Four out of five of motorists think there should be stiffer penalties for drink-driving, with more than half strongly in favour.
When asked in a new poll what measures the Government should introduce if laws were made tougher, a lower or zero tolerance alcohol limit was supported by 43%.
More than a third (35%) agreed that fines should be calculated as a percentage of the driver’s income, according to the survey by AlcoSense Breathalysers.
Just under a third said that an ‘interlock’ should be fitted on the cars of all motorists convicted of drink-driving. This is a device that stops the car from starting if alcohol is detected on the driver’s breath.
Nearly 30% thought the frequency of breath testing by Police should be increased and that random testing should be brought in.
A similar number said they supported an even more draconian measure - immediate confiscation of a car if the driver is over the limit, with the car then sold to fund road safety campaigns and care for road accident victims.
Other steps included the compulsory carrying of a personal breathalyser in the car (24%), and a ‘name and shame’ public register on the internet of all drink drivers together with their photos (20%).
AlcoSense polled 2,000 drivers who drink alcohol at least once a week. They were asked to select up to three options from a list of potential measures to toughen up drink-driving laws.
“Latest figures show that 220 people were killed on the roads last year where the driver was over the limit, up 30% on the previous year,” said Hunter Abbott, MD of AlcoSense Breathalysers. “It seems the public now agree that more needs to be done to stamp out drink-driving.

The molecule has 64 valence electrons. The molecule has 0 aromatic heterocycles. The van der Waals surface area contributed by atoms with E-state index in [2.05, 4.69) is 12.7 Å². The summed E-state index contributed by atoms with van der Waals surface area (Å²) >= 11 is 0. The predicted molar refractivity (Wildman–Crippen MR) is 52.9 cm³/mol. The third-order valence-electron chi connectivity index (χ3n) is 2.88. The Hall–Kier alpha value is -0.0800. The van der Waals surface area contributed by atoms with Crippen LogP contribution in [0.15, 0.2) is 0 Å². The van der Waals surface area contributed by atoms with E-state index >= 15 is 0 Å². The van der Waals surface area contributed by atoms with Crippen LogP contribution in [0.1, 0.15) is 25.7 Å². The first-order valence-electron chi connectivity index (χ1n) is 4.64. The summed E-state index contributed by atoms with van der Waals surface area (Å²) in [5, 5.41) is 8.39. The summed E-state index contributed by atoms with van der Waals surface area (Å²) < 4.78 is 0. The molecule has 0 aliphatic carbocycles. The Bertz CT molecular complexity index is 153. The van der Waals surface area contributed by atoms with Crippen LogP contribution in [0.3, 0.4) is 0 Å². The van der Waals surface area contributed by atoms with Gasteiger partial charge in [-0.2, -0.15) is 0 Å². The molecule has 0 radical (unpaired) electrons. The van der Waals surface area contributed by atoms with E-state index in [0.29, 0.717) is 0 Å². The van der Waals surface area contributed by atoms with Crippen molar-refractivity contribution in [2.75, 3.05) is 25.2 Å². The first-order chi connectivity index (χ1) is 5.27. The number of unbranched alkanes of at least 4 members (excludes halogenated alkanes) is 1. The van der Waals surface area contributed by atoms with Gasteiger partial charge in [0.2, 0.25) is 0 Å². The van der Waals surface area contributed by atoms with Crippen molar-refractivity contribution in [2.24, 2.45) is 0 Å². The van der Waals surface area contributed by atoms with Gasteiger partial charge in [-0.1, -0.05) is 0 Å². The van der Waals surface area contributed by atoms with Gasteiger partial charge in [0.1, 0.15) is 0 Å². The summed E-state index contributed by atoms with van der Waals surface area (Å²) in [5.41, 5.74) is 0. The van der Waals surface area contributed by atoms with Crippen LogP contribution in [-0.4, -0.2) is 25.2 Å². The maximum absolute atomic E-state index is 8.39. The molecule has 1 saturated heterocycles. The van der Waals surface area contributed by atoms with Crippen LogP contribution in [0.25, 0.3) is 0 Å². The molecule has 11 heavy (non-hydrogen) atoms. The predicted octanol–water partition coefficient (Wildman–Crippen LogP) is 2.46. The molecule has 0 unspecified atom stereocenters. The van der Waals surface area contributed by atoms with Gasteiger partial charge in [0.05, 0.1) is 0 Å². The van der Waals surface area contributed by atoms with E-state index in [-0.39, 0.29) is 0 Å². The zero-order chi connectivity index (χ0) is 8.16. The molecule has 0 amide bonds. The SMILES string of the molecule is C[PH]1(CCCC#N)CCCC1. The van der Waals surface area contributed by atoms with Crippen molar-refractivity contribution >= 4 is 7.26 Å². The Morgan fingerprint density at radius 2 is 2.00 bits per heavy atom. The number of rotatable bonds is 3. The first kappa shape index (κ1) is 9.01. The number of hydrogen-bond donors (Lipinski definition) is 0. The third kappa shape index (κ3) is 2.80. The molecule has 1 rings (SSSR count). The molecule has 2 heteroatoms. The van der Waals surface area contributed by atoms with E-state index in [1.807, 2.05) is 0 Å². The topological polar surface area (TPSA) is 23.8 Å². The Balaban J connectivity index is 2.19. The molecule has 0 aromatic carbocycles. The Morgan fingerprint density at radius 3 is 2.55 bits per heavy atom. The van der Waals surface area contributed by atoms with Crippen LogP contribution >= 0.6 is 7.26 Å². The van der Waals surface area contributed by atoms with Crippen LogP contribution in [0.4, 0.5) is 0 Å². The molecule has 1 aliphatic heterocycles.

“With Christmas approaching, drink-drive campaigns are not effective enough. Over half of motorists told us it makes no difference to their attitude to drinking and driving.
“A marketing campaign may help to shape opinions - but tougher legislation is required to really make a difference in behaviour.”
When asked about the drink-drive limit in England and Wales, two thirds of respondents were in favour of reducing it from the current level of 80mg of alcohol per 100mL of blood.
Half of those supported it being brought down to the Scottish limit of 50mg, with the other 50% saying even lower than that.
Nearly half (44%) said that, in addition to lowering the limit, there should be better Police enforcement of that new limit.
The number of motorists in England and Wales found to be over the drink-drive limit last Christmas, including those who refused the test, was 4,816 – a failure rate of nearly 8%.